If you're having trouble gettting your retailer to order you up some of that AiT/Planet Lar goodness, here're a couple pdfs of our current frontlist and backlist that you can print out or link to or host on your own website.
From the latest Booklist:
"As in the world of prose novels, so in that of graphic novels, small presses put out much of the stuff that stretches conventions of style, content, and accessibility... Superficially, CODEFLESH is just another masked crime-fighter saga. Bail bondsman Cameron Daltry's clients are either big as trucks or 'gifted,' so that when they skip their court dates, they require special attention (e.g., a scruffy teenager with telekinetic capability has to be knocked out and taken in). Daltry retrieves his own no-shows but, having been court-ordered not to, dons a full head mask with a bar code on the face for the nonce. Unfortunately, his bondsman days and bounty hunter nights tick off his exotic-dancer girlfriend. The book bounces between pounding sessions with the baddies and fence-mending with her. The whole thing resembles a string of TV cop-show episodes, but few TV shows' visuals are anywhere near as impressive as Adlard's artwork. Adlard has the high-contrast, deep-focus look of the best film-noir down pat, now and then effectively steering the occasional panel, especially in fight scenes, toward almost 'unreadable' abstraction. He draws the way Elmore Leonard and James Ellroy scenarios ought to look."
If you're checking in here, you've probably already read Alan David Doane's Five Questions
with me this morning. I answer so many of these things in email interviews, it sure was nice to get questions I hadn't really been asked before, and to have my answers to those particular ones out in the world. Thanks, Alan!
Ryan finished lettering Planet of the Capes
and I'm tweaking it for publication. I have to say, sometimes I miss lettering, and sometimes I don't.
I read journalista
this morning and discovered this
little gem about rejections and writers and slush piles. Now, this may not be immediately apparent to those checking in here for the latest AiT news, but allow me to shock you: although we don't exactly make a secret of the fact that we don't accept submissions, ol' Ryan and I still get a whole lot of packages, manuscripts, proposals, and query emails during the day.
And I get that, I really do; honestly, I know the fact that Bill Harms' Abel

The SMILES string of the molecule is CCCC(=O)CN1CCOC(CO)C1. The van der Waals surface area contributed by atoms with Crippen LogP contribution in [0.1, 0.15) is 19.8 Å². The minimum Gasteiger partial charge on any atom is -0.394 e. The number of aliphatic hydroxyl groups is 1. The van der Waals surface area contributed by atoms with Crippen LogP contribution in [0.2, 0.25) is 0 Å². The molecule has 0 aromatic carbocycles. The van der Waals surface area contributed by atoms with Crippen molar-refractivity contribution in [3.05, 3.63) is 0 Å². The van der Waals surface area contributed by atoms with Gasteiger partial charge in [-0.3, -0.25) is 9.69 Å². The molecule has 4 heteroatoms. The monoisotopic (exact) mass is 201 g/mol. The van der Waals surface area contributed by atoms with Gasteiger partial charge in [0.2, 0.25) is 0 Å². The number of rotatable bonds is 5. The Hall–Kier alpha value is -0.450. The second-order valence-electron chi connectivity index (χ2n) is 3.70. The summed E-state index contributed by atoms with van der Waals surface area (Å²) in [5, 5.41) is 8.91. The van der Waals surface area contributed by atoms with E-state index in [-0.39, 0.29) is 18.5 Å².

showed up on the doorstep one day and I didn't know Bill or Mark or had seen any of their work before and we published it still fans the embers of dying hope across the country in comic shop and dorm room and cloistered... well, cloister. I know. And I sympathize.
But I really urge folks who pitch us stuff to read that link, above, first, and take away this from it: the unspoken message of that page is that yes, while those of us who get submitted to understand that you are offering us your sweat and blood and toil, it really is incumbent upon you
to realize that you are not offering your babies to Ogre Generals in the Armies of Might.
We're dudes, just like you. Us telling you we're not going to publish your comic doesn't mean you are a bad person, that you suck, that you're crazy, or drunk on your own issues, or not fit to walk the same Earth as us. Nor does it mean that we
are bad people, or that we suck, or that we are crazy, or drunk on our own issues, or not fit to walk the same Earth as you.
It just means we aren't going to publish your comic.
Alan David Doane
says this about Demo #3
-- "Probably the best issue yet, and with the added storytelling challenge that most of the issue is a conversation between two people sitting in a car. Samantha Hurley is a young woman who hasn't seen her father or half-brother in years, and the story begins at the father's funeral, as she reflects on her family's disastrous history. Writer Brian Wood surprises with the concept at the core of this issue, and startles with the way he lets us in on it. Artist Becky Cloonan delivers artwork that, like The Walking Dead
actually benefits from being in black and white. The sense of place and mood she brings, especially to some key moments, is impressive when you realize she's doing it all with a few splashes of india ink -- and a boatload of growing talent. So far every issue of Demo
has left me wanting to learn more about the characters and their futures -- and looking forward to the next issue."